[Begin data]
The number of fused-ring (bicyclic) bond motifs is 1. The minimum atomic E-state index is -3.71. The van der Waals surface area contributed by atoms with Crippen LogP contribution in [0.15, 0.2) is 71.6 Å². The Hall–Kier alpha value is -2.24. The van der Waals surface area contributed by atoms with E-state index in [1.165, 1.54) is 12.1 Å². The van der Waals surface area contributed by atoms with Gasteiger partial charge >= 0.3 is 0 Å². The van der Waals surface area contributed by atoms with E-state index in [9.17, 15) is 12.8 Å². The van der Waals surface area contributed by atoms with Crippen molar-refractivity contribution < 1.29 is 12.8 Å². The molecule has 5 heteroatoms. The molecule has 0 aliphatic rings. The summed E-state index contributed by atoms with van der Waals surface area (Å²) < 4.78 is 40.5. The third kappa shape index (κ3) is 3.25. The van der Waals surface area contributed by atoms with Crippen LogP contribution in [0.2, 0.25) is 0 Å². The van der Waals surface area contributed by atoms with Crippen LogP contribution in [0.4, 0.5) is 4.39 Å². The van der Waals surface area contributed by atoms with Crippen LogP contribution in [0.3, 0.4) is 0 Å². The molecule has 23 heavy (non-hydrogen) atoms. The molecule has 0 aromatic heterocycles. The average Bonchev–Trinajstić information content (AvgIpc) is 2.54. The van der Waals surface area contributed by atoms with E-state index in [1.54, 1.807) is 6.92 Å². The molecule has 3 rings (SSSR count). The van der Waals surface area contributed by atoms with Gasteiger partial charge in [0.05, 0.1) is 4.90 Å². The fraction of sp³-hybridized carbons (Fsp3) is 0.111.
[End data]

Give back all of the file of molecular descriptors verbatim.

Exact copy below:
The number of fused-ring (bicyclic) bond motifs is 1. The minimum atomic E-state index is -3.71. The van der Waals surface area contributed by atoms with Crippen LogP contribution in [0.15, 0.2) is 71.6 Å². The Hall–Kier alpha value is -2.24. The van der Waals surface area contributed by atoms with E-state index in [1.165, 1.54) is 12.1 Å². The van der Waals surface area contributed by atoms with Gasteiger partial charge >= 0.3 is 0 Å². The van der Waals surface area contributed by atoms with E-state index in [9.17, 15) is 12.8 Å². The van der Waals surface area contributed by atoms with Crippen molar-refractivity contribution < 1.29 is 12.8 Å². The molecule has 5 heteroatoms. The molecule has 0 aliphatic rings. The summed E-state index contributed by atoms with van der Waals surface area (Å²) < 4.78 is 40.5. The third kappa shape index (κ3) is 3.25. The van der Waals surface area contributed by atoms with Crippen LogP contribution in [0.2, 0.25) is 0 Å². The van der Waals surface area contributed by atoms with Crippen LogP contribution in [0.4, 0.5) is 4.39 Å². The van der Waals surface area contributed by atoms with Crippen LogP contribution in [0.3, 0.4) is 0 Å². The molecule has 23 heavy (non-hydrogen) atoms. The molecule has 0 aromatic heterocycles. The average Bonchev–Trinajstić information content (AvgIpc) is 2.54. The van der Waals surface area contributed by atoms with E-state index in [1.54, 1.807) is 6.92 Å². The molecule has 3 rings (SSSR count). The van der Waals surface area contributed by atoms with Gasteiger partial charge in [0.05, 0.1) is 4.90 Å². The fraction of sp³-hybridized carbons (Fsp3) is 0.111.